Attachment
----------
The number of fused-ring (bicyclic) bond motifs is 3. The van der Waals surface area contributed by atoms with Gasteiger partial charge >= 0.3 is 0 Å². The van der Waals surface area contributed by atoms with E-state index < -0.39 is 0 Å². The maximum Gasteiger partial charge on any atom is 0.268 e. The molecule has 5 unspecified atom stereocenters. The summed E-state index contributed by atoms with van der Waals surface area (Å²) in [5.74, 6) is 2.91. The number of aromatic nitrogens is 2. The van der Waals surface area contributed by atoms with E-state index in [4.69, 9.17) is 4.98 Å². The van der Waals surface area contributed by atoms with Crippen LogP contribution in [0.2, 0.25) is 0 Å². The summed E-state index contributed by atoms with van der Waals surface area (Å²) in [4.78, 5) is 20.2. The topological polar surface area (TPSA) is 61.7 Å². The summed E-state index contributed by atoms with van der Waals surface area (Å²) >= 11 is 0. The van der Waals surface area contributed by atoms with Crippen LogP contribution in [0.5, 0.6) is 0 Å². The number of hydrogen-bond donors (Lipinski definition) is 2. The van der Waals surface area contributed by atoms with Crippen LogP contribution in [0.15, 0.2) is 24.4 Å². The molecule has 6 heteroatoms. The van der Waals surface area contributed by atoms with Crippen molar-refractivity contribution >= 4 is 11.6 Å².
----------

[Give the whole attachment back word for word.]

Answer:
The number of fused-ring (bicyclic) bond motifs is 3. The van der Waals surface area contributed by atoms with Gasteiger partial charge >= 0.3 is 0 Å². The van der Waals surface area contributed by atoms with E-state index < -0.39 is 0 Å². The maximum Gasteiger partial charge on any atom is 0.268 e. The molecule has 5 unspecified atom stereocenters. The summed E-state index contributed by atoms with van der Waals surface area (Å²) in [5.74, 6) is 2.91. The number of aromatic nitrogens is 2. The van der Waals surface area contributed by atoms with E-state index in [4.69, 9.17) is 4.98 Å². The van der Waals surface area contributed by atoms with Crippen LogP contribution in [0.2, 0.25) is 0 Å². The summed E-state index contributed by atoms with van der Waals surface area (Å²) in [4.78, 5) is 20.2. The topological polar surface area (TPSA) is 61.7 Å². The summed E-state index contributed by atoms with van der Waals surface area (Å²) >= 11 is 0. The van der Waals surface area contributed by atoms with Crippen LogP contribution in [0.5, 0.6) is 0 Å². The number of hydrogen-bond donors (Lipinski definition) is 2. The van der Waals surface area contributed by atoms with Crippen LogP contribution in [0.15, 0.2) is 24.4 Å². The molecule has 6 heteroatoms. The van der Waals surface area contributed by atoms with Crippen molar-refractivity contribution >= 4 is 11.6 Å².